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HomeRegattaAmerica's CupTesting Intensifies: Teams Prepare for Rigorous Trials Ahead of America's Cup

Testing Intensifies: Teams Prepare for Rigorous Trials Ahead of America’s Cup

The pace of testing quickened this week for some of the teams ahead of a mega push next week by all the teams as they seek to trial and familiarise themselves in the sort of conditions, air density and swell that they can expect this time next year in the America’s Cup.

Today (Friday), the British and Swiss were taking full advantage of near-perfect conditions but for INEOS Britannia it was a session cruelly cut short by what looks like a cracked starboard foil. These are tricky days for the team who are looking to bounce back from a difficult weekend in Vilanova and T6, their LEQ12 prototype, was booked in and operational for what Trimmer, Bleddyn Mon, described yesterday as an “intense period.”

Ugo Fonollá / America’s Cup

The team set-up for a long afternoon having docked out just before 1pm but after less than an hour in a relatively soft breeze under 10 knots, and after a fast downwind that the recon team estimated top speeds at 32 knots, the prototype rounded up smartly, raised the starboard wing and called in the technicians to estimate the damage. Chris Schirmer, the INEOS Britannia Boat Captain, climbed out on the foil and assessed what looks like a structural failure just aft of the new ‘fences’ that have been recently installed to reduce ventilation.

Ugo Fonollá / America’s Cup

After getting back to base and craning out, the spy shots appeared to show two cracks, one along the aft edge of the inner two fences and one, perhaps more serious, extending lengthwise down to the trim tab edge from the last fence. Whatever the cause, this is going to require thorough examination by the build team in Barcelona and the technicians back at the Mercedes Applied Science division in Brackley, Northamptonshire.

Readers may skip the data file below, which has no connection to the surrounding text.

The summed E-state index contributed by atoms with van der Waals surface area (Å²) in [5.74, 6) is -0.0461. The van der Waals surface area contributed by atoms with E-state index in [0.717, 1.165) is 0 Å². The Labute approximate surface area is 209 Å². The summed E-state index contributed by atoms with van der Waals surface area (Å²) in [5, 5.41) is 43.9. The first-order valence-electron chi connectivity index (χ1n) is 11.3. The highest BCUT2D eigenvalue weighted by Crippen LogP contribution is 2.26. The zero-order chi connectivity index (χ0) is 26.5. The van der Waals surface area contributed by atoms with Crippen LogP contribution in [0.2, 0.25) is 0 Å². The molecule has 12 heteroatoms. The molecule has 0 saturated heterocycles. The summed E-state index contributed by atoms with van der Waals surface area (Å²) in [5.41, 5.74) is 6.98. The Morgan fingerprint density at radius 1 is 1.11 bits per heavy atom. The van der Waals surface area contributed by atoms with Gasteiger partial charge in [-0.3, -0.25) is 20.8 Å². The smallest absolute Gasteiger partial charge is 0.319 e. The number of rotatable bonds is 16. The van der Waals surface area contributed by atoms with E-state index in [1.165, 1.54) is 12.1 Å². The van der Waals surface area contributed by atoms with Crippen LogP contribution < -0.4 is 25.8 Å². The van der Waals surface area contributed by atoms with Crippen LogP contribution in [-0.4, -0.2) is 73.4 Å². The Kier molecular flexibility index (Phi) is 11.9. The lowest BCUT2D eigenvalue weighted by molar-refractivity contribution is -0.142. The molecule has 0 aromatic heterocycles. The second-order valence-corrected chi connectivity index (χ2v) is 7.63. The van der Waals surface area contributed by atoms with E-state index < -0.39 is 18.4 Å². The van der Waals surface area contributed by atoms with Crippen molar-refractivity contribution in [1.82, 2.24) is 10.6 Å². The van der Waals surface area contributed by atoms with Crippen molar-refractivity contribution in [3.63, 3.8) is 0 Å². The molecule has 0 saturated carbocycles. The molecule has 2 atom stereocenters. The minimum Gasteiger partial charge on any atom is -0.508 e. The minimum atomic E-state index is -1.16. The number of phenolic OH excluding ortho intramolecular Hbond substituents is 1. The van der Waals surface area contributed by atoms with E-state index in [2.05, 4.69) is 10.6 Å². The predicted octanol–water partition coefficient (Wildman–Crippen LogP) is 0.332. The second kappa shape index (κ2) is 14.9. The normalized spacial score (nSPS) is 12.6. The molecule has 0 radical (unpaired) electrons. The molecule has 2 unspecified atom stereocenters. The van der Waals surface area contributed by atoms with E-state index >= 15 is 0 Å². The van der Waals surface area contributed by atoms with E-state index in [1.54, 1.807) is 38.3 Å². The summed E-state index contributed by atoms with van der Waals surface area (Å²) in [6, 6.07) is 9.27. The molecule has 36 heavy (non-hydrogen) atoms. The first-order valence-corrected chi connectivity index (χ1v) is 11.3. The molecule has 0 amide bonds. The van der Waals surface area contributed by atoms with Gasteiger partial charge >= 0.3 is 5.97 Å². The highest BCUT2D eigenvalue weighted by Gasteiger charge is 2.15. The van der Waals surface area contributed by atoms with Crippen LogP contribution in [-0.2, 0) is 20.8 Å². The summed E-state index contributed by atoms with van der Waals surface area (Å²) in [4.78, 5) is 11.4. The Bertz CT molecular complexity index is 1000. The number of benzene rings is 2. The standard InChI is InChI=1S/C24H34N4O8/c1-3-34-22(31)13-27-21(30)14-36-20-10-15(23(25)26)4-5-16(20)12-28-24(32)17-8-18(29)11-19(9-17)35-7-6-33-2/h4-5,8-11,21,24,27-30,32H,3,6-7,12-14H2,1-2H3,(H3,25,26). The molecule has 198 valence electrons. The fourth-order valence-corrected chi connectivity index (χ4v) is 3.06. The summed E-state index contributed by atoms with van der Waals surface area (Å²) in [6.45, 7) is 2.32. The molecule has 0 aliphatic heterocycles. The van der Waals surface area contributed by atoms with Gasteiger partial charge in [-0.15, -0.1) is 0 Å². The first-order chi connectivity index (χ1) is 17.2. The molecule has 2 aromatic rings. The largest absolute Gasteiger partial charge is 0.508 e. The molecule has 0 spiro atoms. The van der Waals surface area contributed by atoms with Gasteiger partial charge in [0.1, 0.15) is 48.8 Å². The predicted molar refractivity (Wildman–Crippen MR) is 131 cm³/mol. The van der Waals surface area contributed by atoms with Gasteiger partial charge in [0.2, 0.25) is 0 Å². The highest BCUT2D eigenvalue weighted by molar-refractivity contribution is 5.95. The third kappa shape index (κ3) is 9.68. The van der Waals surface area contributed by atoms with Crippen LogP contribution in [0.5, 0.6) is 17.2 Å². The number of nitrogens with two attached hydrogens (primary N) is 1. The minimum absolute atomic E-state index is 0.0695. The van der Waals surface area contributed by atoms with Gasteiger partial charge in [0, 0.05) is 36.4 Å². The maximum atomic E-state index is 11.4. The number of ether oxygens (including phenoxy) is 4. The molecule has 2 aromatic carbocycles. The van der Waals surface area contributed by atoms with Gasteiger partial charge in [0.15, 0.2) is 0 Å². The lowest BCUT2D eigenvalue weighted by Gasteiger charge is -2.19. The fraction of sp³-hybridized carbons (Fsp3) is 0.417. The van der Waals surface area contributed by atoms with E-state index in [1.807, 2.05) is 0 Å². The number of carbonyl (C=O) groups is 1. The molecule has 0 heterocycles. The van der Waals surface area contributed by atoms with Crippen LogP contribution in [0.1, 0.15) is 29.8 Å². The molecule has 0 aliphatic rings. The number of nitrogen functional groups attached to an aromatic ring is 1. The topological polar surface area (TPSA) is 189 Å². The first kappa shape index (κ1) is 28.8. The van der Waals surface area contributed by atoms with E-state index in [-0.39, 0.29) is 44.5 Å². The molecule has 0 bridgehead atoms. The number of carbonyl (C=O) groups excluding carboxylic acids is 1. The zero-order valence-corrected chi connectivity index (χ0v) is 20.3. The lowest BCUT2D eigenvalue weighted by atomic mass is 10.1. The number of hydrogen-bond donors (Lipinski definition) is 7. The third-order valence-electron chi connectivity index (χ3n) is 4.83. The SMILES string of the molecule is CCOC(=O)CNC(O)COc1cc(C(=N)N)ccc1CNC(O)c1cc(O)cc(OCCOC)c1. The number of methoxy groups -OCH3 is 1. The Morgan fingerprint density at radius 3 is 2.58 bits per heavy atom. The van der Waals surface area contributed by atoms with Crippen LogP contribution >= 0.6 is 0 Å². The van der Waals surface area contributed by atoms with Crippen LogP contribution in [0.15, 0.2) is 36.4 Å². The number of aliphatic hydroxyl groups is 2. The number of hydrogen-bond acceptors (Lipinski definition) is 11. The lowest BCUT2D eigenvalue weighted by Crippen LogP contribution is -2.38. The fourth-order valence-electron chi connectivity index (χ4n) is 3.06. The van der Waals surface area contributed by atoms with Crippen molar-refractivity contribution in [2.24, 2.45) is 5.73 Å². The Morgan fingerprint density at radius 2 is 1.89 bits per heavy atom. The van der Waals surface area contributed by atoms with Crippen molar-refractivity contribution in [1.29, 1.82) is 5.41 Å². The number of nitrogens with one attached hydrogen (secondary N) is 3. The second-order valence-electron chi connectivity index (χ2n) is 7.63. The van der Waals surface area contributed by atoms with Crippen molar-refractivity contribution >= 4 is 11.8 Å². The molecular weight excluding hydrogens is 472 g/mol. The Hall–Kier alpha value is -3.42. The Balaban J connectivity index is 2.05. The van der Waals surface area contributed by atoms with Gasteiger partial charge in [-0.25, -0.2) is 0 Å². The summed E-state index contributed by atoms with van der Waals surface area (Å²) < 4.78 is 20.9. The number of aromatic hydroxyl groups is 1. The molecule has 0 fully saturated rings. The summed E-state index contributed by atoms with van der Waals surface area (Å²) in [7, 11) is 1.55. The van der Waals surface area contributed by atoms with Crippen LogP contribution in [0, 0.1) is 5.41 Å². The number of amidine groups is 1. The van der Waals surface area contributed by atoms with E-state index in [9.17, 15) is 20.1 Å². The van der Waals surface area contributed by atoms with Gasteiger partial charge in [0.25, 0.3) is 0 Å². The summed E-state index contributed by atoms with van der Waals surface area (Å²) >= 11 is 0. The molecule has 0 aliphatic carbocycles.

Ugo Fonollá / America’s Cup

Speaking afterwards Giles Scott, helmsman alongside Dylan Fletcher-Scott, wouldn’t give too much away as he commented: yeah he (Chris Schirmer) was just checking out the surface to see what was what and yeah as I said I won’t go into too much detail but it’s obvious we were inspecting the outboard side of that foil and we’ve come into inspect it make sure it’s all good in the shed… as sailors you’re pretty tuned into any tiny little differences, as soon as the control begins to go where you feel the performance isn’t there, you kind of start questioning things pretty quickly and that led us to stop get the foil up.”

Talking about the ‘fences’ that the team have applied to the starboard outer foil, Giles added: “The fences have gone on, it’s something that you see on all the almost all of their competitors have been playing around with fences and certainly in the wave conditions it’s pretty tricky to keep flow attached on those outboard ends and fences are a way to try and mitigate that… it becomes a trade off in drag word versus flow attachment and ideally you don’t need them but as we’ve seen I think here, especially with the sea state, teams have been playing around with them.”

Giles also commented on the programme going forward and gave an insight into where the team are in relation to their new-build AC75 saying: “A lot of the key design decisions have already been said and done so as we move forward from here, there are big ticket items remaining but like in terms of RB3, hulls are generally done and foils are not too far not too far behind, so as we begin to get towards the end of the lifetime of T6 it kind of shifts more systems orientated.”